The Politics of Female Households is the first collection that seeks to integrate ladies-in-waiting into the master narrative of early modern court studies. Presenting evidence and analysis of the multifarious ways in which ‘women above stairs’ shaped the European courts of the sixteenth and seventeenth centuries, it argues for a re-assessment of their political influence. The cultural agency of ladies-in-waiting is viewed in the reflection of portraiture, pamphlets and masques: their political dealings and patronage are revealed through analysis of letters, family networks, career patterns, gift exchange and household structures, as well as their activities in the fields of intelligence-gathering and espionage.
By concentrating on a previously neglected area of female agency, this collection demonstrates clearly that the political climate of Europe was often shaped outside the male-dominated institutions of government and administration.
Contributors include: Helen Graham-Matheson, Hannah Leah Crummé, Katrin Keller, Vanessa de Cruz, Birgit Houben, Dries Raeymaekers, Janet Ravenscroft, Una McIlvenna, Rosalind K. Marshall, Oliver Mallick, Cynthia Fry, Nadine Akkerman, Sara J. Wolfson, Fabian Persson, and Jeroen Duindam.
Dr Nadine Akkerman is a Postdoctoral researcher and Lecturer in Early Modern English Literature at Leiden University, the Netherlands, and an Associate of the Centre for Editing Lives and Letters (CELL) in London. She is the editor of
The Correspondence of Elizabeth Stuart, Queen of Bohemia (Oxford University Press, 3 volumes, of which the first appeared in August 2011), for which her prize-winning Ph.D. (2008) serves as the groundwork. She has been solicited to write a biography of Elizabeth.
Dr Birgit Houben received her PhD from Ghent University in 2009 and was a postdoctoral researcher at the Institute of Netherlands History (The Hague) in 2010. She specializes in the politics of access at the Spanish Habsburg courts and households, and has worked closely with the Madrilenian IULCE group (Instituto Universitario de La Corte en Europa). At the University of Antwerp she is responsible for the organisation of the research assessment exercises and the corresponding bibliometry.
"This is an important work for the emergent field of gendered court politics. It is logically structured and beautifully produced, with colour images of artworks appearing within a page of their having been discussed. It would be of interest for scholars and students of early modern court culture or gender studies, or to specialists seeking fresh insights concerning the biographies of particular queens from the early modern period, or of regents or ladies who exerted power within the specified courtly households."
Elizabeth Reid, The University of Western Australia. In:
Parergon 35.1 (2018), pp. 141-142.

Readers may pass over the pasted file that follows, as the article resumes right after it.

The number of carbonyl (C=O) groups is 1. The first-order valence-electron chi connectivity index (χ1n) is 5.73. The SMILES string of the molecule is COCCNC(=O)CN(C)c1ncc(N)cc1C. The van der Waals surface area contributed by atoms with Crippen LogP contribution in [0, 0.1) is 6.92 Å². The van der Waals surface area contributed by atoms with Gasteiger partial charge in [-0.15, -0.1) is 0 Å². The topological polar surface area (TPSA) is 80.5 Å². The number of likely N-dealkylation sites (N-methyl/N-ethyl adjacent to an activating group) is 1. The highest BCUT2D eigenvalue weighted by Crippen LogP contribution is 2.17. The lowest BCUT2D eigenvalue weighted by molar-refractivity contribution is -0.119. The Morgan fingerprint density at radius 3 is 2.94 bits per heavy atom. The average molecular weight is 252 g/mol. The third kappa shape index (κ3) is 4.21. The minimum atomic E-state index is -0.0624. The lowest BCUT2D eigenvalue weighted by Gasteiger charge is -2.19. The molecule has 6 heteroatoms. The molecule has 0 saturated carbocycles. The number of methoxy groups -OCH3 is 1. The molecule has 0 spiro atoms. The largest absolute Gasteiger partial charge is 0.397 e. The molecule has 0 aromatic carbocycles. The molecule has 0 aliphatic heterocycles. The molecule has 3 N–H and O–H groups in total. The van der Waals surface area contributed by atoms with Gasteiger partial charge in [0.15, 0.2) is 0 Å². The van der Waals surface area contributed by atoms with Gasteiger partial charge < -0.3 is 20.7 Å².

"These chapters, valuable as they are, only begin to open up the large subject of how the activities of court ladies have been variously represented and misrepresented through cultural discourses and visual sources; and how cultural codes and social conventions constrained and shaped the roles women were able to play within courts. Much work remains to be done on these topics, but this collection unquestionably provides a valuable start."
R. Malcolm Smuts, University of Massachusetts, Boston. In:
Early Modern Women, Vol. 9, No. 2 (2015).
"An excellent recent collection in the study of royal households with deep relevance for both royal and court studies"
Elena Woodacre (University of Winchester) and Cathleen Sarti (University of Mainz). In:
Royal Studies Journal, Vol. 2 (2015), p. 16.
Acknowledgements, Abbreviations, List of illustrations, List of contributors
Nadine Akkerman and Birgit Houben
PART 1. TUDOR ENGLAND
1.‘Petticoats and Politics: Elisabeth Parr and Female Agency at the Early Elizabethan Court’
2.‘Jane Dormer’s Recipe for Politics: A Refuge Household in Spain for Mary Tudor’s Ladies-in-waiting’
Hannah Leah Crummé
PART 2. HABSBURGS
I. THE IMPERIAL COURT IN VIENNA
3.‘Ladies-in-waiting at the Imperial Court of Vienna from 1550 to 1700: Structures, Responsibilities and Career Patterns’
4.‘“In service to my Lady, the Empress, as I have done every other day of my life”: Margarita of Cardona, Baroness of Dietrichstein and Lady-in-waiting of Maria of Austria’
Vanessa de Cruz
II. THE COURT IN THE SPANISH NETHERLANDS
5.‘Women and the Politics of Access at the Court of Brussels: The Infanta Isabella’s Camareras Mayores (1598-1633)’
Birgit Houben & Dries Raeymaekers
6.‘Dwarfs – and a Loca – as Ladies’ Maids at the Spanish Habsburg Courts’
PART 3. FRANCE
7.‘ “A Stable of Whores”?: The “Flying Squadron” of Catherine de Medici’
8.‘In Search of the Ladies-in-Waiting and Maids of Honour of Mary, Queen of Scots: A Prosoprographical Analysis of the Female Household’
Rosalind K. Marshall
9.‘Clients and Friends: The Ladies-in-waiting at the Court of Anne of Austria (1615-66)’
PART 4. THE STUART COURTS
10.‘Perceptions of Influence: The Catholic Diplomacy of Queen Anna and Her Ladies, 1601-4’
11.‘The Goddess of the Household: The Masquing Politics of Lucy Harington-Russell, Countess of Bedford’
12.‘The Female Bedchamber of Queen Henrietta Maria: Politics, Familial Networks and Policy, 1626-40’
Sara J. Wolfson
PART 5. THE SWEDISH COURT
13.‘Living in the House of Power: Women at the Early Modern Swedish Court’
‘The Politics of Female Households: Afterthoughts’
Index of Names
All those interested in the history of Early Modern Europe, the early modern court and household, early modern political history, gender, aristocracy and the nobility.